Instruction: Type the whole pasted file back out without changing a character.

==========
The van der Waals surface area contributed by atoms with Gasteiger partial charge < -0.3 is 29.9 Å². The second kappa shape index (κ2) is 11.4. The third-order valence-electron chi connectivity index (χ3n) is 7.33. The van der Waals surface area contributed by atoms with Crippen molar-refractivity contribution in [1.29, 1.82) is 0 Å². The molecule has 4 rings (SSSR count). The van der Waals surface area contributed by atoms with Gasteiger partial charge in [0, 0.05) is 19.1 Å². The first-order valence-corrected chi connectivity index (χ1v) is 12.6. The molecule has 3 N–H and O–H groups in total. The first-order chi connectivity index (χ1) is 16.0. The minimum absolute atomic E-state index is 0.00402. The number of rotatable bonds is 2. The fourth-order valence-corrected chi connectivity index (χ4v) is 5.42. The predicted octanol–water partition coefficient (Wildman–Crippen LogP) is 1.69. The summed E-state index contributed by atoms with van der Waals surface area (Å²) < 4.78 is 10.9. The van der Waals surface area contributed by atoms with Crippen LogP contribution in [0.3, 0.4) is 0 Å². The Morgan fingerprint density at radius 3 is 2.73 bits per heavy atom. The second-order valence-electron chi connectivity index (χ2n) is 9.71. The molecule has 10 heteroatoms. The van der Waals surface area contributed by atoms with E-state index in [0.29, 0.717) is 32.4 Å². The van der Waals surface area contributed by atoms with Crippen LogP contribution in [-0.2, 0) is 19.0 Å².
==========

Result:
The van der Waals surface area contributed by atoms with Gasteiger partial charge < -0.3 is 29.9 Å². The second kappa shape index (κ2) is 11.4. The third-order valence-electron chi connectivity index (χ3n) is 7.33. The van der Waals surface area contributed by atoms with Crippen molar-refractivity contribution in [1.29, 1.82) is 0 Å². The molecule has 4 rings (SSSR count). The van der Waals surface area contributed by atoms with Gasteiger partial charge in [0, 0.05) is 19.1 Å². The first-order valence-corrected chi connectivity index (χ1v) is 12.6. The molecule has 3 N–H and O–H groups in total. The first-order chi connectivity index (χ1) is 16.0. The minimum absolute atomic E-state index is 0.00402. The number of rotatable bonds is 2. The fourth-order valence-corrected chi connectivity index (χ4v) is 5.42. The predicted octanol–water partition coefficient (Wildman–Crippen LogP) is 1.69. The summed E-state index contributed by atoms with van der Waals surface area (Å²) < 4.78 is 10.9. The van der Waals surface area contributed by atoms with Crippen LogP contribution in [0.3, 0.4) is 0 Å². The Morgan fingerprint density at radius 3 is 2.73 bits per heavy atom. The second-order valence-electron chi connectivity index (χ2n) is 9.71. The molecule has 10 heteroatoms. The van der Waals surface area contributed by atoms with E-state index in [0.29, 0.717) is 32.4 Å². The van der Waals surface area contributed by atoms with Crippen LogP contribution in [-0.2, 0) is 19.0 Å².